December 23rd, 2020
When applying for the Churchill scholarship, I was told to look forward to conducting cool research, exploring Europe, and eating late night kebabs with new friends. While the people and kebabs have been great here, I’ve realized that one of the most rewarding and least talked about aspects of studying at Cambridge has been embracing the discomfort of being an American scientist in a new country. If we ignore the discomfort of the ongoing pandemic for the moment (I’ll come back to this), this is the first time in a while where I’m not taking any courses and have no real deadlines to meet. Yes, I still need to be in lab every day, but for the most part, this year is a lot less like undergrad and is a lot more like a trial run of graduate school. This new-found independence has helped me think about how to maintain a good work-life balance and figure out what really brings me fulfillment (turns out I like cooking and watching YouTube a lot more than going for nightly runs after work). While I’m still figuring out what works best for me, I’m grateful for this opportunity to explore my interests and establish a working routine before graduate school.
Outside of the initial shock of adjusting to the lack of schedule here, I’ve also grown because of my time in lab. At Cambridge, I’m working on developing enzyme-based fuel cells, which sound really cool when you read about them in journals but actually require a strong background in electrochemistry to perform experiments. In college, I always told myself I would never need (or want) to use electrochemistry and accordingly, never really learned the material or took additional courses in the subject. This was a mistake. I played myself. But these last two months have been challenging and rewarding as I learn all the electrochemistry and return back to the wetlab after two years of doing computational work. In this process of starting my project, I have broken a lot of equipment and asked many people in my lab for advice. From these conversations with people in my lab, I realize that I’m often the first Texan and one of only a handful of Americans they have met. To break the ice, they ask me about BBQ and why Trump continues to refuse the election results, and I ask them about what they call large purple vegetables (eggplants vs aubergines). In these moments, I find myself becoming a spokesperson for America for the first time. Before coming to Cambridge, I surrounded myself with friends who had similar backgrounds as me and rarely spoke highly about the US. But after meeting the 30 people from 13 nationalities in my lab, I’ve learned how to better relate to others with different views, appreciate the differences in how science is done across the world, and surprisingly will leave with a renewed appreciation of America.
Ok, now it’s time to wear a mask because I want to talk about the extra discomfort I’ve encountered here so far because of COVID-19. This term, it’s easy to feel disappointed because we’re discouraged from exploring Europe and meeting students from other colleges. In addition to the lockdown, science also continues to be challenging even though we’re at Cambridge (you would think that something in the water here prevents experiments from failing given the institute’s history). During those nights when I have to bike home after getting less than ideal results, I find myself being frustrated that I’m not doing enough in and out of lab during my time here. When applying for the Churchill scholarship, I was told to look forward to conducting cool research, exploring Europe, and eating late night kebabs with new friends. But instead, I’m in my room watching YouTube. Often, the next day, as I’m biking to lab passing by the beautiful colleges, I’m reminded about how lucky and grateful I am to be here. Probably five times a week I need to mentally pinch myself to stop and tell myself that I’m at Cambridge, something I never thought would happen until it somehow did.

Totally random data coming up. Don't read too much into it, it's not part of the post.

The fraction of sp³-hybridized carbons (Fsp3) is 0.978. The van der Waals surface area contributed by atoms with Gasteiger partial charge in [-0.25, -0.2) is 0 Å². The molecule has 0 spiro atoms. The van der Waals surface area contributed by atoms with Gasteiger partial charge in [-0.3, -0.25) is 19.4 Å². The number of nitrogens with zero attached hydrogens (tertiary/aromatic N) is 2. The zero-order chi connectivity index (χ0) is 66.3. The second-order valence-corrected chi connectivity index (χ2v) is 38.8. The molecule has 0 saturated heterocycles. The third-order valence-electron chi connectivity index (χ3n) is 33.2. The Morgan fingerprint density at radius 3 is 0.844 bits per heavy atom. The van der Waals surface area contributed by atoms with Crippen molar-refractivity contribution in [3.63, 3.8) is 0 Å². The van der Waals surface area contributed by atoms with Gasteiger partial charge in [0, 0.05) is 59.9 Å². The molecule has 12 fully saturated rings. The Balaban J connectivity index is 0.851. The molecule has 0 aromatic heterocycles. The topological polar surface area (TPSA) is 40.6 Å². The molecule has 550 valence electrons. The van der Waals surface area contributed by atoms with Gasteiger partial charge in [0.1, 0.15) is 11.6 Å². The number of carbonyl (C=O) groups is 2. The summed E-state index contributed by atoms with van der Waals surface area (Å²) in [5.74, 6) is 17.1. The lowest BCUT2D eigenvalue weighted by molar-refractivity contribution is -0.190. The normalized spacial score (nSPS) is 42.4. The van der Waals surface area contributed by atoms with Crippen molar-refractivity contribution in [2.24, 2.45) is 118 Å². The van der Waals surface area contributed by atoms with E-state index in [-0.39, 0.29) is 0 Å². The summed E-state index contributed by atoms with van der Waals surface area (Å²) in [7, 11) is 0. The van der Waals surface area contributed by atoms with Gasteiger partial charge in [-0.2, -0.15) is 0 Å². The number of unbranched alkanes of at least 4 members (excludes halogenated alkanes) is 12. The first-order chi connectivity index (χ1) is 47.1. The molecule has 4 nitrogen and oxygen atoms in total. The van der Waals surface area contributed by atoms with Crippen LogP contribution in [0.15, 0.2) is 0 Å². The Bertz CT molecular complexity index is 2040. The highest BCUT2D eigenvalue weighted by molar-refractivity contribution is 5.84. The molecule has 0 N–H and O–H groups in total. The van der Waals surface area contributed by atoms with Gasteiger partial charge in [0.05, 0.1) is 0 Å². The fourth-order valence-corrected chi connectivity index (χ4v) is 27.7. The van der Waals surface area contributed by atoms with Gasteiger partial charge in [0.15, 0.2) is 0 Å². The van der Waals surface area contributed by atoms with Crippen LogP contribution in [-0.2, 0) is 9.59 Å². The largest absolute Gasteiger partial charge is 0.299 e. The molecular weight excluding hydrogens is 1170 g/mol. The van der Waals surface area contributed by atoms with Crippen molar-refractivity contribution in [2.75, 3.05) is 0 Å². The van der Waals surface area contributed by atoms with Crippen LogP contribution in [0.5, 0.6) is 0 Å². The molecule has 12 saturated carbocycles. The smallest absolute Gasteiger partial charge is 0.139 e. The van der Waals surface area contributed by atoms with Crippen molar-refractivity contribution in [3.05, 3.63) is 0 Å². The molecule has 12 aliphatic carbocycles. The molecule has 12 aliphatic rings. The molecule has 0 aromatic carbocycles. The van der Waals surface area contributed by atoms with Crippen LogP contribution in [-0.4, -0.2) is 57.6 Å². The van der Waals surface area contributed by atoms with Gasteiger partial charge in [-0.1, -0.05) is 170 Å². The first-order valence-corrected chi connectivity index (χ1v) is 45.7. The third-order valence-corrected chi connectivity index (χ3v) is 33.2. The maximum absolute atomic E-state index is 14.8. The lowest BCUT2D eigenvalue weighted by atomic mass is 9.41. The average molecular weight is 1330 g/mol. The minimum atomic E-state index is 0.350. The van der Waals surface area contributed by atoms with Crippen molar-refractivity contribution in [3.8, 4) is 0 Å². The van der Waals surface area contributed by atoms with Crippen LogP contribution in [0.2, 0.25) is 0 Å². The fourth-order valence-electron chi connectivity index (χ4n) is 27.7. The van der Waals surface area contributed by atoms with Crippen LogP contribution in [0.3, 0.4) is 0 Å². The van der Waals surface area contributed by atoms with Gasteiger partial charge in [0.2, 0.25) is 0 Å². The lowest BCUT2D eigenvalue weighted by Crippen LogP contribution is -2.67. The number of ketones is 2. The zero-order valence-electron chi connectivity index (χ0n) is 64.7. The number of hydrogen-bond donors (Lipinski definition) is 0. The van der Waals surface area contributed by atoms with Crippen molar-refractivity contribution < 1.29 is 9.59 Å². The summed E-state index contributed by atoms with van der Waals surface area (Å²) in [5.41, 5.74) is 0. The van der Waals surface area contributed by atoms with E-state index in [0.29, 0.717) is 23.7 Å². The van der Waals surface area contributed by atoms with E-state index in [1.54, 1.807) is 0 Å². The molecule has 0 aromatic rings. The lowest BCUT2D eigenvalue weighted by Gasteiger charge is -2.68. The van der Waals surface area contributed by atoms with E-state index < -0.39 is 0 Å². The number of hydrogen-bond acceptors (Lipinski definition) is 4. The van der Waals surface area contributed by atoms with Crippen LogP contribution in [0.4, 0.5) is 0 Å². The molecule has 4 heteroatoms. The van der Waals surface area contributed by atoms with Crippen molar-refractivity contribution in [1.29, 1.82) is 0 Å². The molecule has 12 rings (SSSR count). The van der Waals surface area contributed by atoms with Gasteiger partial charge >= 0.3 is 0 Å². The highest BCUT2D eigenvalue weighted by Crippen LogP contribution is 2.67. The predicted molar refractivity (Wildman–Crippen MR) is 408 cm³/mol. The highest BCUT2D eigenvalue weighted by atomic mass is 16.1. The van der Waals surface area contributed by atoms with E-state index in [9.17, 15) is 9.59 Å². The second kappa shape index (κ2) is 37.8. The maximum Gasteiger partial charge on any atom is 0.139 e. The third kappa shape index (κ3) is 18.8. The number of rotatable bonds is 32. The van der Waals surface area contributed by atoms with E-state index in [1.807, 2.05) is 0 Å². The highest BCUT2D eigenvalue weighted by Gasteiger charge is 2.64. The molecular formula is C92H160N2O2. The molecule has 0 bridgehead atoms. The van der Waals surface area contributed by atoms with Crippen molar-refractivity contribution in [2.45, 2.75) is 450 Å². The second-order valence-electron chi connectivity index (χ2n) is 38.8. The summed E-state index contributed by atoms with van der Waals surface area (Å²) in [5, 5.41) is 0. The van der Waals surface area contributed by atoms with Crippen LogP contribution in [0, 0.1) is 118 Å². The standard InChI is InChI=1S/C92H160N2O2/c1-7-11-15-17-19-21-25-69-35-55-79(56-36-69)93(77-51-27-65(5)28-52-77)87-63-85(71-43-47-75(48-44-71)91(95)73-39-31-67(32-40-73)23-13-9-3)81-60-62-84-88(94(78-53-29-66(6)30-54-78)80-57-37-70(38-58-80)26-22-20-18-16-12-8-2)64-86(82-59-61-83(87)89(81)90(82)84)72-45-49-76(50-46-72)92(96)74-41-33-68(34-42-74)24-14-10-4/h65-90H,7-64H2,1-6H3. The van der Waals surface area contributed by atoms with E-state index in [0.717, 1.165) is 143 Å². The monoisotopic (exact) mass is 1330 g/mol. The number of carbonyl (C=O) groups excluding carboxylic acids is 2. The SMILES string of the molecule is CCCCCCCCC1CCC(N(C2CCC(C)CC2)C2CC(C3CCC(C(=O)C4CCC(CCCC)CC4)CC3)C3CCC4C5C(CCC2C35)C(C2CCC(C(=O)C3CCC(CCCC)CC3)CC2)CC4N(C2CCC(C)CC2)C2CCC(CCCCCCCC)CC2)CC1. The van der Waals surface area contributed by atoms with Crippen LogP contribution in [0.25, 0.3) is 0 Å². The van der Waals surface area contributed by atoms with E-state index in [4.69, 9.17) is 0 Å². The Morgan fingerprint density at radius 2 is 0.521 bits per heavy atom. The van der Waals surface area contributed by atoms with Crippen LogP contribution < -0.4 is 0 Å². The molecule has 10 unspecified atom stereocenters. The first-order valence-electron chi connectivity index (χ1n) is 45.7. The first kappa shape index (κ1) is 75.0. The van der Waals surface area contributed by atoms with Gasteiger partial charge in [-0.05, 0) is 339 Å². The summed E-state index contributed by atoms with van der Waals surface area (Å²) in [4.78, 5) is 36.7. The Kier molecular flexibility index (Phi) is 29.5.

Before arriving in the UK, I filled out a visa form incorrectly. Instead of providing my full home address, I accidentally left out my zip code. This caused a lot of issues for me and I was very worried I would have to start at Cambridge three months later than I had originally planned. Thankfully, this problem was resolved after sending many emails and paying a steep fee for an expedited visa. During this month-long process of amending my mistake, I told myself that this struggle would make getting to Cambridge even more exciting and that the novelty of being in a new country should never wear off now. Starting from that moment, I think if there was a sentiment that truly captures my experiences at Cambridge so far, it’s this balance between discomfort and gratitude. I am so grateful to be in lockdown with such wonderful housemates, so lucky to be exploring a new field of chemistry I never thought I would enjoy, and so excited to grow from the wonderful discomforts of Cambridge during a pandemic.